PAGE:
You were high school sweethearts, Prom King and Queen, forbidden lovers, summer lovers. Regardless of what you were then, it’s hard to figure out what you are now. With you away at school, the only way you can describe your relationship is “long-distance.” Everyone tells you distance is hard, maybe even impossible. So is it doable? What does it take to have a successful long-distance relationship?
I’m no expert, but my boyfriend and I went the distance last year. In fact, it went so well that we’re doing it again this year. So here are five tricks that worked for me.
Tip #1: Be honest about what you want and what you can have.
A wise friend once told me the reason most long-distance relationships don’t work is because couples refuse to acknowledge their relationship is long-distance. There is nothing worse than having expectations that cannot be met. Back home, you hung out every night. Now that you’re a six-hour drive away, spending time together that often is unrealistic. Take the time to sit down and talk to your boy/girlfriend and outline what you want out of the relationship. Maybe you want good-morning and night phone calls. Maybe you want to visit each other, but if you do, keep it to a minimum. Depending on how far away from each other the two of you are, the time and money costs can be huge. The last thing you want to do is create stress on your relationship by trying to meet each other halfway home every weekend. Instead, set up realistic and logical visits. Maybe you visit him/her during the three major breaks – Thanksgiving, winter and spring – and he/she comes to you three other times this year. As long as you recognize it’s a long-distance relationship – and as long as both of you are okay with that – you won’t feel let down when things aren’t the way they were when you two were living in the same area.
Tip #2: Use technology to your advantage…
There are serious benefits to living in the 21st century, one of which is instant communication. While you and your honey may be apart, it’s getting easier and easier to stay in touch. Catch-up on the phone while you walk to and from class. Keep up that game of Punch-Buggy you’ve been playing since the day you met by sending a pix message every time you see a slug-bug drive by. Send a flirtatious e-card the next time you’re on the Web. But if you do nothing else, you must use Skype. Nothing comes closer to being face-to-face than a video call, and with the screen share feature, you can even watch this season of House together like you used to. Best of all, it’s free.
Tip #3: …but still do some things old-fashioned.
As much as you may enjoy seeing your sweetheart’s smile over Skype, nothing can replace a classic love letter. Send the occasional, over-the-top billet-doux, complete with vibrant stationery, a spritz of perfume and a sticker (or a kiss) to seal the envelope. Target features hand-made cards by All in the Cards for just a dollar and Barnes & Noble sells stationery sets with letters, envelopes and seals. Don’t forget to send a few care packages as well. Send him/her a custom chocolate bar with crazy ingredients like crystallized rose petals, graham crackers or Sour Patch kids from Chocomize. Or send them a Build-a-Bear with a voice chip inside. Packages can be as elaborate or as inexpensive as you like, especially when you get your packaging from the Reuse Depot.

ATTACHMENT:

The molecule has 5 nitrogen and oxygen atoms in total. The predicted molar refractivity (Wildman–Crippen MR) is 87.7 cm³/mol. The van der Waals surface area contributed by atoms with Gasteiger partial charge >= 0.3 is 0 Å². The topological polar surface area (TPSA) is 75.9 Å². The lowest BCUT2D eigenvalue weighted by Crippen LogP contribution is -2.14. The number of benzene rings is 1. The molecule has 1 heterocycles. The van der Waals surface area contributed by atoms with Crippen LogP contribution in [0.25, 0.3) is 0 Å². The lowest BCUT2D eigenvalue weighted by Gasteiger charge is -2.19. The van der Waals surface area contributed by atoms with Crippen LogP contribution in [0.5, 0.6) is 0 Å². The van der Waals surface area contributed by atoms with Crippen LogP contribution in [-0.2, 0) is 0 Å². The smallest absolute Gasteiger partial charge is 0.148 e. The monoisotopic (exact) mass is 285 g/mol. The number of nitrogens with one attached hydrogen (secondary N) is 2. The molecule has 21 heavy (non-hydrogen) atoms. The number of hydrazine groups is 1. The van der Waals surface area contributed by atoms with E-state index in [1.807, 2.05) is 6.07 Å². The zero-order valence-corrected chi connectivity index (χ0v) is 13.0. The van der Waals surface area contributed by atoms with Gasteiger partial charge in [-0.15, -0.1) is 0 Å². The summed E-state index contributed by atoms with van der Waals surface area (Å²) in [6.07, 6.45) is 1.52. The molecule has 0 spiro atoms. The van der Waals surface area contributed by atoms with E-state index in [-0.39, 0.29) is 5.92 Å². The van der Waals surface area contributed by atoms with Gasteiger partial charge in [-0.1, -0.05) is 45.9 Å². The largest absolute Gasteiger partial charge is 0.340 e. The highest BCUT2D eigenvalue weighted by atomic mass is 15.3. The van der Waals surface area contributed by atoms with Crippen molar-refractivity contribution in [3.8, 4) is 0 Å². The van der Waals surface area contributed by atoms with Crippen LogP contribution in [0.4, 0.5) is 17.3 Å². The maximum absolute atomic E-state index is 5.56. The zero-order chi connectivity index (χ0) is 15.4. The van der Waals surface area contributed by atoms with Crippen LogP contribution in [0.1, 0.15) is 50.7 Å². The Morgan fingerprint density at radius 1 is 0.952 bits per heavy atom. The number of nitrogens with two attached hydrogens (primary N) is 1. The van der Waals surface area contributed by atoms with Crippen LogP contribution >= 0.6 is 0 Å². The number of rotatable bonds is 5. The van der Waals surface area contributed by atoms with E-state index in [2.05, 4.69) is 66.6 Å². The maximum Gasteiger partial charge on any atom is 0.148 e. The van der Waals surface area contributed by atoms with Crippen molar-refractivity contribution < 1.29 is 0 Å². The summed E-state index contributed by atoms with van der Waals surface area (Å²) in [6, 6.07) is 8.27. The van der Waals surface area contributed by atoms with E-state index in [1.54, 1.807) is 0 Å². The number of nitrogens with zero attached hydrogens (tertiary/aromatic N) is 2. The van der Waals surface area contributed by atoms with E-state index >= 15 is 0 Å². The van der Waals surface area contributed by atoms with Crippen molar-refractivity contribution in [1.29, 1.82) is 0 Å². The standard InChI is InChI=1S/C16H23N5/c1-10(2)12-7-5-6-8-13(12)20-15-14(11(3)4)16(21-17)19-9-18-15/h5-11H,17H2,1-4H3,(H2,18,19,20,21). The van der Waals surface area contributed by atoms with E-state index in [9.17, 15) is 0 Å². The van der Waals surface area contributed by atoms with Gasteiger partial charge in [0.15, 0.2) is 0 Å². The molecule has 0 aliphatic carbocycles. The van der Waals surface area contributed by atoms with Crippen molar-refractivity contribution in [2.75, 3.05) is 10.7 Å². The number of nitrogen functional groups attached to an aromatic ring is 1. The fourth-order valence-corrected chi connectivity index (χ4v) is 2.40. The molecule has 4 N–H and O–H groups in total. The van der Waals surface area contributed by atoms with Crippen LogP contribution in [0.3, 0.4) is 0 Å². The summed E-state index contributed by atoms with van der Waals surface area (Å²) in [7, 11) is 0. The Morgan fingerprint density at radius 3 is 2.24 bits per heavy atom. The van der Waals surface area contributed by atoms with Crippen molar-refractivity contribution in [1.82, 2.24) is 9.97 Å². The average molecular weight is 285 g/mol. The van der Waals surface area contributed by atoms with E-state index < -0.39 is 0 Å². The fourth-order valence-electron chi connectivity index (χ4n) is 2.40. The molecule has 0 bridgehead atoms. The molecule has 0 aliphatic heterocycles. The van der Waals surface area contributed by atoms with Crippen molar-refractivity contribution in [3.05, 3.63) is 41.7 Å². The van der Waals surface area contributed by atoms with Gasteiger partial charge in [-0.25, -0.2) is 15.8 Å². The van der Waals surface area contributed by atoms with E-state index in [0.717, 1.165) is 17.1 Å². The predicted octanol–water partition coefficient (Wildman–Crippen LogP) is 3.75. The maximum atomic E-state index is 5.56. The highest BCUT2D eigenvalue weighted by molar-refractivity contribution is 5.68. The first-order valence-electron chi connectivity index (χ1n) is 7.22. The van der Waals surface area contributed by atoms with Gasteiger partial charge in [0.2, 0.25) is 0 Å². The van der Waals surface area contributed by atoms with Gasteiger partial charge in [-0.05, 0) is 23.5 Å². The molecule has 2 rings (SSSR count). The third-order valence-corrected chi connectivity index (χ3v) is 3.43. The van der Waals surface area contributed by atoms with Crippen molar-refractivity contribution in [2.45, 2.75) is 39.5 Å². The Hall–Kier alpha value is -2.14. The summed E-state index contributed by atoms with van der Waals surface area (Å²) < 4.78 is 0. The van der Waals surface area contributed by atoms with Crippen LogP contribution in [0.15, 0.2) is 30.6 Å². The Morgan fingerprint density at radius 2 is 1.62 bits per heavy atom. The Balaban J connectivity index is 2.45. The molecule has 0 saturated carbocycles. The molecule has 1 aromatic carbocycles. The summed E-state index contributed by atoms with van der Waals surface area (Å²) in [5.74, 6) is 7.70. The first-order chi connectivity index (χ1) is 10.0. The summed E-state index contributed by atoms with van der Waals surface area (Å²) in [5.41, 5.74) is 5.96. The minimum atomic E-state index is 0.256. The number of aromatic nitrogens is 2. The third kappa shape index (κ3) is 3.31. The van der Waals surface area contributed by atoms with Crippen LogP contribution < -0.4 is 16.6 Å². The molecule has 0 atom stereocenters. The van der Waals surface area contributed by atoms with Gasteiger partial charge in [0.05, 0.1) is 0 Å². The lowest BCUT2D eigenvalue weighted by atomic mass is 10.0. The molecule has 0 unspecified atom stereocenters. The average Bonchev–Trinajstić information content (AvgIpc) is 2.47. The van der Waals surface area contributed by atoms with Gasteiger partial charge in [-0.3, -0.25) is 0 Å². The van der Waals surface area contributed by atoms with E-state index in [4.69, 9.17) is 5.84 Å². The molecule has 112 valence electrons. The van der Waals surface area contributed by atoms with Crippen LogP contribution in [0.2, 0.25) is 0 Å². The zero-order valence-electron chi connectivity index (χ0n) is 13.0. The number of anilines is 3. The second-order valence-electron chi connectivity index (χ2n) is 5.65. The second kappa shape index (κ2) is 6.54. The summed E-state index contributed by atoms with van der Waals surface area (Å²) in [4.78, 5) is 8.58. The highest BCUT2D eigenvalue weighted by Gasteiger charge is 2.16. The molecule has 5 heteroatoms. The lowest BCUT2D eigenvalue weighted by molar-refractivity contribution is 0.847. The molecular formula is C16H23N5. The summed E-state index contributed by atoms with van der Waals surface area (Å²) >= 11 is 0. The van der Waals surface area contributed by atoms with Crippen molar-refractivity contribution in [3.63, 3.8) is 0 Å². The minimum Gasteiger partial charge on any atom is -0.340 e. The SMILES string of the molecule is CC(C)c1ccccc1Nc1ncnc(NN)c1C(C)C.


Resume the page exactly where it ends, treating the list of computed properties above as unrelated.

Tip #4: Be open.
With your partner miles away and therefore unable to pick up on your emotions, it’s tempting to keep the negative ones to yourself. However, it’s important to vocalize how you’re feeling – good and bad – frequently. Long-distance relationships lack most of the physical aspects of traditional romances, which makes keeping the emotional part of the relationship healthy absolutely crucial to your success. While it may be easy to keep problems to yourself when your boy/girlfriend isn’t around to see you fuming, secrets and frustrations can cause major damage in the long run. Keep it candid. Agree to have an open dialogue whenever you get upset, right when you get upset.
Tip #5: Know your limits.
Let’s face it: When you’re in a relationship, other people don’t just vanish. That girl in your science class still has a cute smile; that E.F. boy still makes you blush. What ultimately makes a relationship work or not work is your ability to answer this question honestly: Even with these other attractive people available, would I still prefer to be with who I’m with now? Only pursue a long-distance relationship – or any serious relationship, for that matter – if your answer is yes. It takes a certain type of person to commit to a long-distance relationship, and even after a person decides to go the distance, circumstances can change. Know your limits. Know when it’s time to keep pushing forward, and know when it’s time to call it quits. Know when your answer is yes, I want to be with this person and when it’s no, this isn’t working anymore.
Looking back on the two-years Ted and I have been together, I consider myself really lucky. Although a little less than half of the relationship has taken place with me up at Mills and him back home in Redondo Beach, we’ve managed to have a loving, healthy relationship. While my story isn’t necessarily the norm, it is the possibility. “Distance” doesn’t automatically equate to “break-up.” Let distance make you two stronger. As French writer Roger de Bussy-Rabutin once said, “Absence is to love what wind is to fire; it extinguishes the small, it kindles the great.”